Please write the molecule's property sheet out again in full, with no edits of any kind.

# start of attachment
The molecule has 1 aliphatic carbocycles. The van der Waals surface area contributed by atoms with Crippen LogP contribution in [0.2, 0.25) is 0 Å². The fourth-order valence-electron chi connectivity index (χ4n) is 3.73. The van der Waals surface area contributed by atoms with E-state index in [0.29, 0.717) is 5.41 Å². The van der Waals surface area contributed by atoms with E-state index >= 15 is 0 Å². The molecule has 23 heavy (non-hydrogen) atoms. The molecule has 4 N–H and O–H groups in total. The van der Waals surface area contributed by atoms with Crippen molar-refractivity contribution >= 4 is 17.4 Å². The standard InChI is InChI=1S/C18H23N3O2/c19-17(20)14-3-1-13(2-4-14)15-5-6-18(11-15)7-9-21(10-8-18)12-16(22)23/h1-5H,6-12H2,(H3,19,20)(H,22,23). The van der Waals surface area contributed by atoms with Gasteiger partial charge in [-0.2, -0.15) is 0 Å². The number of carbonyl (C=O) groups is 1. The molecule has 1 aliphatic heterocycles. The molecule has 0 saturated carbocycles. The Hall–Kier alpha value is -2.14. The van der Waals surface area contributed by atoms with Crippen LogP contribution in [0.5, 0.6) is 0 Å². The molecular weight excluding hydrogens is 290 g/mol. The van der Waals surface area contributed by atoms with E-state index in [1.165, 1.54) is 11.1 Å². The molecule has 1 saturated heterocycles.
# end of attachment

The molecule has 1 aliphatic carbocycles. The van der Waals surface area contributed by atoms with Crippen LogP contribution in [0.2, 0.25) is 0 Å². The fourth-order valence-electron chi connectivity index (χ4n) is 3.73. The van der Waals surface area contributed by atoms with E-state index in [0.29, 0.717) is 5.41 Å². The van der Waals surface area contributed by atoms with E-state index >= 15 is 0 Å². The molecule has 23 heavy (non-hydrogen) atoms. The molecule has 4 N–H and O–H groups in total. The van der Waals surface area contributed by atoms with Crippen molar-refractivity contribution >= 4 is 17.4 Å². The standard InChI is InChI=1S/C18H23N3O2/c19-17(20)14-3-1-13(2-4-14)15-5-6-18(11-15)7-9-21(10-8-18)12-16(22)23/h1-5H,6-12H2,(H3,19,20)(H,22,23). The van der Waals surface area contributed by atoms with Gasteiger partial charge in [-0.2, -0.15) is 0 Å². The number of carbonyl (C=O) groups is 1. The molecule has 1 aliphatic heterocycles. The molecule has 0 saturated carbocycles. The Hall–Kier alpha value is -2.14. The van der Waals surface area contributed by atoms with Crippen LogP contribution in [0.5, 0.6) is 0 Å². The molecular weight excluding hydrogens is 290 g/mol. The van der Waals surface area contributed by atoms with E-state index in [1.165, 1.54) is 11.1 Å². The molecule has 1 saturated heterocycles.